Date of Award

Summer 8-5-2019

Degree Type

Dissertation

Degree Name

Ph.D.

Degree Program

Engineering and Applied Science

Department

Computer Science

Major Professor

Hoque Md Tamjidul

Second Advisor

Summa Christopher

Third Advisor

Tu Shengru

Fourth Advisor

Atallah Joel

Fifth Advisor

Chen Huimin

Abstract

Proteins are an important component of living organisms, composed of one or more polypeptide chains, each containing hundreds or even thousands of amino acids of 20 standard types. The structure of a protein from the sequence determines crucial functions of proteins such as initiating metabolic reactions, DNA replication, cell signaling, and transporting molecules. In the past, proteins were considered to always have a well-defined stable shape (structured proteins), however, it has recently been shown that there exist intrinsically disordered proteins (IDPs), which lack a fixed or ordered 3D structure, have dynamic characteristics and therefore, exist in multiple states. Based on this, we extend the mapping of protein sequence not only to a fixed stable structure but also to an ensemble of protein conformations, which help us explain the complex interaction within a cell that was otherwise obscured. The objective of this dissertation is to develop effective ab initio methods and tools for protein un/structure prediction by developing effective statistical energy function, conformational search method, and disulfide connectivity patterns predictor.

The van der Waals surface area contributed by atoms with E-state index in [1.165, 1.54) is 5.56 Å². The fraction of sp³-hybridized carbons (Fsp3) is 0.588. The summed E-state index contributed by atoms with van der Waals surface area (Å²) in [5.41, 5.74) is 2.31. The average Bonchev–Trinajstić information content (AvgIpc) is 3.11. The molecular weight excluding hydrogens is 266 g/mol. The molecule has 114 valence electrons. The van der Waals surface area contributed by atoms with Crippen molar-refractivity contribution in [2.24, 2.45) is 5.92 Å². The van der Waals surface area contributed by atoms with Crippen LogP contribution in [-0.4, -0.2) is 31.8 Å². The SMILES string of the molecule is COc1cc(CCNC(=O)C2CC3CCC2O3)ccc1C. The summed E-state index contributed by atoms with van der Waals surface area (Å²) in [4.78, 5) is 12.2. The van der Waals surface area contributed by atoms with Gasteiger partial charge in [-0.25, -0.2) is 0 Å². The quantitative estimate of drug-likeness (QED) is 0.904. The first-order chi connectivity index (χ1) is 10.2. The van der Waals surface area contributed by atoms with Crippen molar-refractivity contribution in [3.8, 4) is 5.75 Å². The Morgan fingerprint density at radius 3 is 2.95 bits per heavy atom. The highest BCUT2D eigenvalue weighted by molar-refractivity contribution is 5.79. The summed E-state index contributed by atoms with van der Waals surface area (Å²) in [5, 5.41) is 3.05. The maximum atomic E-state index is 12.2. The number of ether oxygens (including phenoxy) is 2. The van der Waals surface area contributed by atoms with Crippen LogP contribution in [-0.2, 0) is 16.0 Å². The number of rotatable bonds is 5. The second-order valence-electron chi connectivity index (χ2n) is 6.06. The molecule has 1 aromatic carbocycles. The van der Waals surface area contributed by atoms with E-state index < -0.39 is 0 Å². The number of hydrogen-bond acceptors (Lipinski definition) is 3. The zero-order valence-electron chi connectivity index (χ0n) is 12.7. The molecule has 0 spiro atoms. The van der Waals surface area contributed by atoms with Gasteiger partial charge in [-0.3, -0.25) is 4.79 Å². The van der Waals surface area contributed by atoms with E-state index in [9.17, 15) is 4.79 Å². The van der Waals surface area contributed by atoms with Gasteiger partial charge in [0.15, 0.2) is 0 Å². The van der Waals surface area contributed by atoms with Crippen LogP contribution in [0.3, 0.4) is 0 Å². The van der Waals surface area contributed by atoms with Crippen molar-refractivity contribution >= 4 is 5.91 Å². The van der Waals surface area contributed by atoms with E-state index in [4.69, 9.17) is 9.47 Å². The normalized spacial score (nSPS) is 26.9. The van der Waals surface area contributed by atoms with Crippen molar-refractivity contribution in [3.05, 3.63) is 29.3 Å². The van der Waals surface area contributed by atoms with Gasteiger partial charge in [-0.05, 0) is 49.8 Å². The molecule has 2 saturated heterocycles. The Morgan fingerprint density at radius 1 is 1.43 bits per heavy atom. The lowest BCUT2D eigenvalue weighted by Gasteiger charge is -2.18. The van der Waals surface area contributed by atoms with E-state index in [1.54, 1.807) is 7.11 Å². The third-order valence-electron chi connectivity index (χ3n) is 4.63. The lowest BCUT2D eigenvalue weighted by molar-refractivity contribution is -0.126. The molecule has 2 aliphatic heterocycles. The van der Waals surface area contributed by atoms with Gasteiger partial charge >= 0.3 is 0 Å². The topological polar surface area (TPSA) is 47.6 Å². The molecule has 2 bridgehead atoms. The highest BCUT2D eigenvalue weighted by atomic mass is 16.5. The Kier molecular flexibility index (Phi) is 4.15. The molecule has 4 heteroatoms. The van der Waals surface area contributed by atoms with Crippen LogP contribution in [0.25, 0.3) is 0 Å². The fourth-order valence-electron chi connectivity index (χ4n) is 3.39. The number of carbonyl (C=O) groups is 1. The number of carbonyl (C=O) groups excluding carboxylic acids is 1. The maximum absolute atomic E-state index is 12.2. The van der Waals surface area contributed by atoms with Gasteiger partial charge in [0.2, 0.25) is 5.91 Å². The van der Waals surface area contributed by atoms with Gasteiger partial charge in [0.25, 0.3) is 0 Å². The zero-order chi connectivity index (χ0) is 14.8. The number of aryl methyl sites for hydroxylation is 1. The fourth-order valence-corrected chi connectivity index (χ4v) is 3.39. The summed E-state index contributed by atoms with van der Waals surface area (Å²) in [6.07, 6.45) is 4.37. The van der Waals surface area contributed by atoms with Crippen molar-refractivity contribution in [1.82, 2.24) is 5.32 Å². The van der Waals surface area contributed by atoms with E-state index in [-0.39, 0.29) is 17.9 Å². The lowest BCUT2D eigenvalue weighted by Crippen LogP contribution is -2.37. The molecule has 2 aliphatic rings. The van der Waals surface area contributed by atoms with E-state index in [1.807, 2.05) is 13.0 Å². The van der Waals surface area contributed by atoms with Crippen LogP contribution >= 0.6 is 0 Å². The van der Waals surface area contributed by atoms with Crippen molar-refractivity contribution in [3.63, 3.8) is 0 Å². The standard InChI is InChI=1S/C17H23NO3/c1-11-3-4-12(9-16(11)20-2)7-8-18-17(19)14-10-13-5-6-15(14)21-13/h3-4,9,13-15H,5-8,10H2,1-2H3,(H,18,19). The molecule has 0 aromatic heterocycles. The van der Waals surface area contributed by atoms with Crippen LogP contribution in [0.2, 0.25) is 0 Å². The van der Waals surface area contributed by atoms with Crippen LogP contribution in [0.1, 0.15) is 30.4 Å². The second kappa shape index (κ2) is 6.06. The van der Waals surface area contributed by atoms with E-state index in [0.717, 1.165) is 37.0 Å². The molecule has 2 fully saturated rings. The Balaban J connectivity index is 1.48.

The key outcomes of this dissertation research are: i) a sequence and structure-based energy function for structured proteins that includes energetic terms extracted from hydrophobic-hydrophilic properties, accessible surface area, torsion angles, and ubiquitously computed dihedral angles uPhi and uPsi, ii) an ab initio protein structure predictor that combines optimal energy function derived from sequence and structure-based properties of proteins and an effective conformational search method which includes angular rotation and segment translation strategies, iii) an SVM with RBF kernel-based framework to predict disulfide connectivity pattern, iv) a hydrophobic-hydrophilic property based energy function for unstructured proteins, and v) an ab initio conformational ensemble generator that combines energy function and conformational search method for unstructured proteins which can help understand the biological systems involving IDPs and assist in rational drugs design to cure critical diseases such as cancer or cardiovascular diseases caused by challenging states of IDPs.

Rights

The University of New Orleans and its agents retain the non-exclusive license to archive and make accessible this dissertation or thesis in whole or in part in all forms of media, now or hereafter known. The author retains all other ownership rights to the copyright of the thesis or dissertation.

Available for download on Friday, August 05, 2022

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